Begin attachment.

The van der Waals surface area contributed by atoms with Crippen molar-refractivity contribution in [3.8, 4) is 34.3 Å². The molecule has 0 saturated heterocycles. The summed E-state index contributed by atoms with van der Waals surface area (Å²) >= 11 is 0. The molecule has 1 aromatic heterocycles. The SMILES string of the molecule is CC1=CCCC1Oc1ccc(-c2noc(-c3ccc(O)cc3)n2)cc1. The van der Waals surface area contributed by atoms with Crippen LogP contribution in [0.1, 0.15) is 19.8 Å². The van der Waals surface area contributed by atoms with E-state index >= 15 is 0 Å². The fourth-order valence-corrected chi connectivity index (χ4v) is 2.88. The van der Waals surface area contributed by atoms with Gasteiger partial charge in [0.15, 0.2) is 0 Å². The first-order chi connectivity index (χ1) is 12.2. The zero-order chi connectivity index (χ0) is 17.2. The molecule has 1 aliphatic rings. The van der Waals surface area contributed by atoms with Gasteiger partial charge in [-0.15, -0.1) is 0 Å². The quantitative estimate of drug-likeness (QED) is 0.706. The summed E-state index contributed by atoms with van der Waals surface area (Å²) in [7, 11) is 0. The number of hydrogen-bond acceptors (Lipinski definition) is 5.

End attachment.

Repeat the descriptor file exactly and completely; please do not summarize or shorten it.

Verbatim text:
The van der Waals surface area contributed by atoms with Crippen molar-refractivity contribution in [3.8, 4) is 34.3 Å². The molecule has 0 saturated heterocycles. The summed E-state index contributed by atoms with van der Waals surface area (Å²) >= 11 is 0. The molecule has 1 aromatic heterocycles. The SMILES string of the molecule is CC1=CCCC1Oc1ccc(-c2noc(-c3ccc(O)cc3)n2)cc1. The van der Waals surface area contributed by atoms with Crippen LogP contribution in [0.1, 0.15) is 19.8 Å². The van der Waals surface area contributed by atoms with E-state index >= 15 is 0 Å². The fourth-order valence-corrected chi connectivity index (χ4v) is 2.88. The van der Waals surface area contributed by atoms with Gasteiger partial charge in [0.15, 0.2) is 0 Å². The first-order chi connectivity index (χ1) is 12.2. The zero-order chi connectivity index (χ0) is 17.2. The molecule has 1 aliphatic rings. The van der Waals surface area contributed by atoms with Gasteiger partial charge in [-0.15, -0.1) is 0 Å². The quantitative estimate of drug-likeness (QED) is 0.706. The summed E-state index contributed by atoms with van der Waals surface area (Å²) in [7, 11) is 0. The number of hydrogen-bond acceptors (Lipinski definition) is 5.